In the relatively brief period I have been here in Ukraine and trying to understand what is going on around me, one of the columnists on the web site RISU (Religious Information Service of Ukraine) whom I enjoy reading is Andrew Sorokowski. I am eager to recommend his most recent article "Are we in a post-secular age?" (see Sorokowski).
The author often takes as his point of departure a statement made by a leader within the Ukrainian Greek-Catholic Church community, in this case the rector of the Ukrainian Catholic University in Lviv, Fr. Boris Gudziak, and elaborates or dwells on affirmations made by the same.
This particular article's analysis of Ukrainian West and Ukrainian East religiosity in the face of past persecution and long-term, ongoing secularization in society goes far beyond the usual assessments one or at least I have been able to hear or read to date. Maybe I'm not looking hard enough or not reading the right people? In any case, I am grateful for this find and pass it on for your attention and comment.
I share the author's assessment that by far "indifference" would be characteristic of people almost everywhere here in the face of the God question; it is simply not an issue. Scripturally, this world is in a way B.C. sitting in darkness and in the shadow of death. Christ, our Light, hasn't dawned on them as yet.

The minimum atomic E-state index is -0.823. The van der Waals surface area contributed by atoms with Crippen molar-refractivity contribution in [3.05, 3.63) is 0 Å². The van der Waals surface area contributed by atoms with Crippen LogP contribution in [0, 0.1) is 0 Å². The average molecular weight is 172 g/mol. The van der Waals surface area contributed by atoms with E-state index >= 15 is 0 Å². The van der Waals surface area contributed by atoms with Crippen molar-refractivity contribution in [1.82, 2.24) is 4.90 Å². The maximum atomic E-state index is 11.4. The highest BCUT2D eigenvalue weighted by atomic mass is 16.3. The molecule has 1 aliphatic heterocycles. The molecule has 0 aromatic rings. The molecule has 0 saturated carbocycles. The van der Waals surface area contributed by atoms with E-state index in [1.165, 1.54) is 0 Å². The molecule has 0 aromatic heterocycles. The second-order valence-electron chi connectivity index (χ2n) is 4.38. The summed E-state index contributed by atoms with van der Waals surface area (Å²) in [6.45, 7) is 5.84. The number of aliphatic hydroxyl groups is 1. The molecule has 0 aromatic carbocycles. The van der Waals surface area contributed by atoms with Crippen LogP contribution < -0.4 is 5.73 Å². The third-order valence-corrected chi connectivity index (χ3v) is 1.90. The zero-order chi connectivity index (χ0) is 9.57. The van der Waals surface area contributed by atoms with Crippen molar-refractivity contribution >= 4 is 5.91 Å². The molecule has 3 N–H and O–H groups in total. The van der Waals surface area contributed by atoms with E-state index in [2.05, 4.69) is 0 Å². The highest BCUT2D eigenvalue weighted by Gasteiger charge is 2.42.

The so-called "seekers after meaning in life" have set the bar none too high for themselves. In any case they are looking for something easier than what the Gospel has to offer. Here's a quote from the article:
"For those who do search for meaning, notes Fr. Gudziak, there are few ready answers. At first this may seem untrue. After all, modern society offers a broad array of answers: all kinds of religions, philosophies, and life-styles purport to answer the question of the meaning of life. One can find web-sites, support groups, and T-shirts for just about any creed, or the absence of one. But if we are speaking of true answers, indeed there are few. Christianity does not provide an answer to every question; rather, it suggests answers to a few big questions, leaving us to figure out the rest. It tells us who we are and why we are here, but it does not tell us, for example, why God permits evil. Contrary to a popular perception, the Church does not do our thinking for us, but gives us enough understanding to attack the questions that remain unanswered. A university like UCU provides students with the intellectual tools of the Christian tradition that will enable them to find their own answers to the big questions."
Let me know your thoughts or better suggest a better reading list than the one I've got so far!
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